Wikipedia in the Classroom - Simon Riley and Richard Smith on the Reproductive Biology Wikipedia assignment
From Ewan McAndrew on May 3rd, 2018
Dr. Simon Riley and Dr. Richard Smith of the MRC Centre for Reproductive Health were interviewed in March 2018 about the Wikipedia research assignment Senior Honours students on the Reproductive Biomedicine programme undertake in September each year. The assignment was first tried out by Dr. Chris Harlow in September 2015 and has been repeated each year since, expanding on each year's efforts each time. In September 2017, fifty-one students, 92% of whom were female, took part in the assignment, working in groups with their tutors and supported by Wikimedian in Residence, Ewan McAndrew. The model used is seen as one which can be replicated in other subject disciplines to help address knowledge gaps and allow students a motivating opportunity to share their scholarship with the world for the common good.
In 2 x 3 hour sessions spread over two weeks, students are introduced to medical research databases by an Academic Support Librarian and work in groups in order to research a term from reproductive health not currently represented on Wikipedia. After three hours of researching the term and dividing the task up equitably between themselves, they return the following week to take their individual sections and piece together a brand new Wikipedia article which communicates their research to a lay audience.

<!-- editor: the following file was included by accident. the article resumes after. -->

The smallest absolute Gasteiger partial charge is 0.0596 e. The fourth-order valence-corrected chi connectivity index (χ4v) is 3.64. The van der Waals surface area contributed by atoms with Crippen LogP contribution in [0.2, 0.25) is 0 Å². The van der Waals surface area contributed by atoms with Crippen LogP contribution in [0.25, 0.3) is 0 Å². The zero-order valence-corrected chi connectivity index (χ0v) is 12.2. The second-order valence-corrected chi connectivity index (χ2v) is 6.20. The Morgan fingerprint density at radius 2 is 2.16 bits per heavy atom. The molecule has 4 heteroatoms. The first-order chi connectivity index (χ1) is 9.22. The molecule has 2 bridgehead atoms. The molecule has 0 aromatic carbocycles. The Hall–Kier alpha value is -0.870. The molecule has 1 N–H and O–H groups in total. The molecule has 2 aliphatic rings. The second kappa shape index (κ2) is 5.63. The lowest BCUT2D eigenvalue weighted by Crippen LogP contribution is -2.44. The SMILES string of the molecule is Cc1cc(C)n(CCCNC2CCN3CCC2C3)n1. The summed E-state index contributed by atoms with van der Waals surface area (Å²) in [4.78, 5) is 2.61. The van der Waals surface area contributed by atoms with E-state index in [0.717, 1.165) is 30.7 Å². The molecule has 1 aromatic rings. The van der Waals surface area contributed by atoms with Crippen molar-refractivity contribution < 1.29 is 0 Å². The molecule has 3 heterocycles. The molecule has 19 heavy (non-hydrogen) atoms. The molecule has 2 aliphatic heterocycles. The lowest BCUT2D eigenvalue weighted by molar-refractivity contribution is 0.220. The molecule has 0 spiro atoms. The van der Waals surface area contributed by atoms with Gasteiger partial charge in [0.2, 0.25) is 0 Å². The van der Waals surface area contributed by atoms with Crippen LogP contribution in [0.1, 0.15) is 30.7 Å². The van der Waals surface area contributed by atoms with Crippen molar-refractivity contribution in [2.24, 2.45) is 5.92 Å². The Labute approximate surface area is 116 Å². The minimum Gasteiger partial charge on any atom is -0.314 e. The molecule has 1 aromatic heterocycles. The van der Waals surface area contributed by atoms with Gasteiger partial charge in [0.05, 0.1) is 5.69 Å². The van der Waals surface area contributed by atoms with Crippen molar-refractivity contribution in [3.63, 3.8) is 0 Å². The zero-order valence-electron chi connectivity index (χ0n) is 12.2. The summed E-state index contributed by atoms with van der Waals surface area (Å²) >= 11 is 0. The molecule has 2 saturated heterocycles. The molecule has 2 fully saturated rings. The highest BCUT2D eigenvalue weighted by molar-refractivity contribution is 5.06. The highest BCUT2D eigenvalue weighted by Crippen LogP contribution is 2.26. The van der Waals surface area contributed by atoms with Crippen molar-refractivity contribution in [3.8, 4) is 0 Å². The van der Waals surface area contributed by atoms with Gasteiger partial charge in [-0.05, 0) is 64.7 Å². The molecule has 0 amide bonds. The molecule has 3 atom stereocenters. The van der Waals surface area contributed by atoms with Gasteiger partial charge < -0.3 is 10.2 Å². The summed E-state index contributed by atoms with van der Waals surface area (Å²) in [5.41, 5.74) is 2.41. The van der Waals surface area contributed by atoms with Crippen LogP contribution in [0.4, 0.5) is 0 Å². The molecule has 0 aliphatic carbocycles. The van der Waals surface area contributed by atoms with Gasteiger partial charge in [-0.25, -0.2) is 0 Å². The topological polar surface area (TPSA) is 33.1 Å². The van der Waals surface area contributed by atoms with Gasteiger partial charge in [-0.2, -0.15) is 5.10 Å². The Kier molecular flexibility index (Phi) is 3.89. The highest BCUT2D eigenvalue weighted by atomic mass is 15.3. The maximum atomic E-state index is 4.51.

Dr. Simon Riley is a Senior Lecturer and Director of Student Selected Components in the undergraduate medical curriculum at the Edinburgh Medical School. He is a graduate of the University, having studied pharmacology at undergraduate level, and gained his PhD in studying the regulation of prostaglandins in the guinea pig uterus. Prior to joining the University in 1994, Simon held a number of post-doctoral fellowships, firstly at the Lawson Research Institute, Ontario, Canada, and later at the Prince Henry’s Institute in Melbourne, Australia.
Dr. Richard Smith is a Postdoctoral Fellow at the MRC Centre for Reproductive Health at the University of Edinburgh.